Chemotherapy for head and neck cancer

Chemotherapy uses anti-cancer (cytotoxic) drugs to destroy cancer cells. Cytotoxic means toxic to cells.

These drugs disrupt the way cancer cells grow and divide, but they also affect normal cells.

Having chemotherapy

Chemotherapy can be given in combination with radiotherapy and sometimes before radiotherapy or on its own. Chemotherapy is usually given in combination with radiotherapy to treat locally advanced head and neck cancers. This is called chemoradiation.

Sometimes chemotherapy can be given before radiotherapy. This is to shrink the tumour and help to make the radiotherapy more effective.

Chemotherapy may also be used to relieve symptoms and improve quality of life if it is not possible to cure the cancer. This is called palliative chemotherapy.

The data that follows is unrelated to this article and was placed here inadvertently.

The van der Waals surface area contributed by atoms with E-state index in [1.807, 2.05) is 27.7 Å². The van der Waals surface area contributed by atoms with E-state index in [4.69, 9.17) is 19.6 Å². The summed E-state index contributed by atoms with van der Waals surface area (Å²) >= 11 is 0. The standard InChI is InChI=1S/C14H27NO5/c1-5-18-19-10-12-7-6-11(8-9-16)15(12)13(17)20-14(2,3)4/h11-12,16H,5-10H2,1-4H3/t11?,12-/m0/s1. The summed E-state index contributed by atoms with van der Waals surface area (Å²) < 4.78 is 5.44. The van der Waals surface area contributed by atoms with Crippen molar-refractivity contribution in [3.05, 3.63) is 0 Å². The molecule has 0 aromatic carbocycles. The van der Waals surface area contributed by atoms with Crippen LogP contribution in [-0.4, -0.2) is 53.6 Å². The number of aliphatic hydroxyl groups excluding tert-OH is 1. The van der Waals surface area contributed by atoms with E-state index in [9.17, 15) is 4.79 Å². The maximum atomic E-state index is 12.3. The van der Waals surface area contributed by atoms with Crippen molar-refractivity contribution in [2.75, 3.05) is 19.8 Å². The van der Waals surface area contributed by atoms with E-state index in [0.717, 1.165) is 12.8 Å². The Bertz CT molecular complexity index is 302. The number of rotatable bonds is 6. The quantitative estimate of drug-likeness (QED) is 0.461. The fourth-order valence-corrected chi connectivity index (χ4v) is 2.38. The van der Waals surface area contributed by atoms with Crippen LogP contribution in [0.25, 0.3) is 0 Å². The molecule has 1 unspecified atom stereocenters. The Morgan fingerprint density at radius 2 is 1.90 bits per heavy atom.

Chemotherapy drugs are usually given into a vein (intravenously), but some are given as tablets. The drugs travel in the blood, which means they can reach cancer cells that might be elsewhere in the body.

Chemotherapy is usually given as several sessions of treatment, with rest periods in between the sessions. Chemotherapy and the rest period make up a cycle of your treatment. Your cancer doctor will explain the number of cycles you need to treat the cancer. This is your course of treatment.

Sometimes, intravenous chemotherapy is given continuously over a few days. The chemotherapy can sometimes be given through a small, portable pump. This allows you to go home during your treatment. The pump is attached to a thin tube that is inserted into a vein in:

Chemotherapy drugs commonly used to treat head and neck cancers are:

Back to Chemotherapy explained

When is chemotherapy used?

Chemotherapy is used to kill cancer cells in the body. Your doctor will explain if chemotherapy is advised for you.

How do chemotherapy drugs work?

Chemotherapy drugs work by stopping cancer cells reproducing. The drugs can also affect healthy cells, causing side effects.